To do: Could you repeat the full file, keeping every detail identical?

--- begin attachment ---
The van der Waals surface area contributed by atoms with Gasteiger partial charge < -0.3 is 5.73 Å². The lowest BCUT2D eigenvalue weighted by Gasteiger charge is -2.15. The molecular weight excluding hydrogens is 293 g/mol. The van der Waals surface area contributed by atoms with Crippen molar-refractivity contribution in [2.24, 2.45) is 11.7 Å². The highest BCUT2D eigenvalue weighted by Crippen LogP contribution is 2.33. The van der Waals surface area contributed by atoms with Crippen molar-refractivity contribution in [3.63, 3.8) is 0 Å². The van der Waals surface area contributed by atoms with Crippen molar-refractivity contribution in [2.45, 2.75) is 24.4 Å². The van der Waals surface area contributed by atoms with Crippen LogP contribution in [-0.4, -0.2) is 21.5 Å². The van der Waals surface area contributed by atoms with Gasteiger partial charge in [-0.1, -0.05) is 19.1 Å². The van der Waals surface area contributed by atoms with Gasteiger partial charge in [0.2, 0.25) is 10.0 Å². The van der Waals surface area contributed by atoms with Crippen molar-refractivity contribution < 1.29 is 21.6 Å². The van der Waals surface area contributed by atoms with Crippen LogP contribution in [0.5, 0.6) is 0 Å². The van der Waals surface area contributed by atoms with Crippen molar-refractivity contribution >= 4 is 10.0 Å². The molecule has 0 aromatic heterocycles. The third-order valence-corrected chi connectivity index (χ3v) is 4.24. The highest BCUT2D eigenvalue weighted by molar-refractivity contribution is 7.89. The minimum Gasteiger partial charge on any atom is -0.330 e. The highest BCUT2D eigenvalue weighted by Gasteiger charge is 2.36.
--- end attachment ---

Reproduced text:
The van der Waals surface area contributed by atoms with Gasteiger partial charge < -0.3 is 5.73 Å². The lowest BCUT2D eigenvalue weighted by Gasteiger charge is -2.15. The molecular weight excluding hydrogens is 293 g/mol. The van der Waals surface area contributed by atoms with Crippen molar-refractivity contribution in [2.24, 2.45) is 11.7 Å². The highest BCUT2D eigenvalue weighted by Crippen LogP contribution is 2.33. The van der Waals surface area contributed by atoms with Crippen molar-refractivity contribution in [3.63, 3.8) is 0 Å². The van der Waals surface area contributed by atoms with Crippen molar-refractivity contribution in [2.45, 2.75) is 24.4 Å². The van der Waals surface area contributed by atoms with Crippen LogP contribution in [-0.4, -0.2) is 21.5 Å². The van der Waals surface area contributed by atoms with Gasteiger partial charge in [-0.1, -0.05) is 19.1 Å². The van der Waals surface area contributed by atoms with Gasteiger partial charge in [0.2, 0.25) is 10.0 Å². The van der Waals surface area contributed by atoms with Crippen molar-refractivity contribution < 1.29 is 21.6 Å². The van der Waals surface area contributed by atoms with Crippen LogP contribution in [0.5, 0.6) is 0 Å². The van der Waals surface area contributed by atoms with Crippen molar-refractivity contribution >= 4 is 10.0 Å². The molecule has 0 aromatic heterocycles. The third-order valence-corrected chi connectivity index (χ3v) is 4.24. The highest BCUT2D eigenvalue weighted by molar-refractivity contribution is 7.89. The minimum Gasteiger partial charge on any atom is -0.330 e. The highest BCUT2D eigenvalue weighted by Gasteiger charge is 2.36.